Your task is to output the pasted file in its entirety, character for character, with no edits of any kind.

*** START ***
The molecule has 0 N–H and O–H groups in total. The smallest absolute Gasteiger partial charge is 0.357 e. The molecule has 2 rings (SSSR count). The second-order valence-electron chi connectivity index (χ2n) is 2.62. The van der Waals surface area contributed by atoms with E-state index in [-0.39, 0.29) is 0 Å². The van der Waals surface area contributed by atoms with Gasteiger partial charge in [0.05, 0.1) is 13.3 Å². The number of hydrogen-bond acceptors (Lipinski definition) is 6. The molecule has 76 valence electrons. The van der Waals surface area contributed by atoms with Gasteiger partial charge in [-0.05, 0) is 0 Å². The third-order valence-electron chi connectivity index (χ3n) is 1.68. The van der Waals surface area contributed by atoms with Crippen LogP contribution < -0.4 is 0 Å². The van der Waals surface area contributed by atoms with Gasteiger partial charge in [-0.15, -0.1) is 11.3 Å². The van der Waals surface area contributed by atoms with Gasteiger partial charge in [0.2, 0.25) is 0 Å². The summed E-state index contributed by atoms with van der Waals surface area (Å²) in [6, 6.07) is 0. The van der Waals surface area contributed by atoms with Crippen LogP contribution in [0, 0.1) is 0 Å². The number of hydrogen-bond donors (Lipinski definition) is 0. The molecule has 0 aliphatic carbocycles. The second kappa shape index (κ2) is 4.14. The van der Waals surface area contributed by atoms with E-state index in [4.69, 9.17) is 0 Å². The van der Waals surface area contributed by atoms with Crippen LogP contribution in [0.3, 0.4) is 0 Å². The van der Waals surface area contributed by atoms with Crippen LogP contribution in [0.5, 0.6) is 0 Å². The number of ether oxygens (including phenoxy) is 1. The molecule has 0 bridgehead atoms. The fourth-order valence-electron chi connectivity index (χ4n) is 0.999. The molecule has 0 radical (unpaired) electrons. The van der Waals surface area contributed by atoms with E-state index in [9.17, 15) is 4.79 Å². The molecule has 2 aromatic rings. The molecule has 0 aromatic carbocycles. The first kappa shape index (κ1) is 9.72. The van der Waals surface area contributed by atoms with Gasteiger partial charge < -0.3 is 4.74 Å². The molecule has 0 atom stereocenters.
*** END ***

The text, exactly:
The molecule has 0 N–H and O–H groups in total. The smallest absolute Gasteiger partial charge is 0.357 e. The molecule has 2 rings (SSSR count). The second-order valence-electron chi connectivity index (χ2n) is 2.62. The van der Waals surface area contributed by atoms with E-state index in [-0.39, 0.29) is 0 Å². The van der Waals surface area contributed by atoms with Gasteiger partial charge in [0.05, 0.1) is 13.3 Å². The number of hydrogen-bond acceptors (Lipinski definition) is 6. The molecule has 76 valence electrons. The van der Waals surface area contributed by atoms with Gasteiger partial charge in [-0.05, 0) is 0 Å². The third-order valence-electron chi connectivity index (χ3n) is 1.68. The van der Waals surface area contributed by atoms with Crippen LogP contribution < -0.4 is 0 Å². The van der Waals surface area contributed by atoms with Gasteiger partial charge in [-0.15, -0.1) is 11.3 Å². The van der Waals surface area contributed by atoms with Gasteiger partial charge in [0.2, 0.25) is 0 Å². The summed E-state index contributed by atoms with van der Waals surface area (Å²) in [6, 6.07) is 0. The van der Waals surface area contributed by atoms with Crippen LogP contribution in [0, 0.1) is 0 Å². The number of hydrogen-bond donors (Lipinski definition) is 0. The molecule has 0 aliphatic carbocycles. The second kappa shape index (κ2) is 4.14. The van der Waals surface area contributed by atoms with E-state index in [4.69, 9.17) is 0 Å². The van der Waals surface area contributed by atoms with Crippen LogP contribution in [0.3, 0.4) is 0 Å². The van der Waals surface area contributed by atoms with Crippen LogP contribution in [0.5, 0.6) is 0 Å². The number of ether oxygens (including phenoxy) is 1. The molecule has 0 bridgehead atoms. The fourth-order valence-electron chi connectivity index (χ4n) is 0.999. The molecule has 0 radical (unpaired) electrons. The van der Waals surface area contributed by atoms with E-state index in [9.17, 15) is 4.79 Å². The molecule has 2 aromatic rings. The molecule has 0 aromatic carbocycles. The first kappa shape index (κ1) is 9.72. The van der Waals surface area contributed by atoms with Gasteiger partial charge < -0.3 is 4.74 Å². The molecule has 0 atom stereocenters.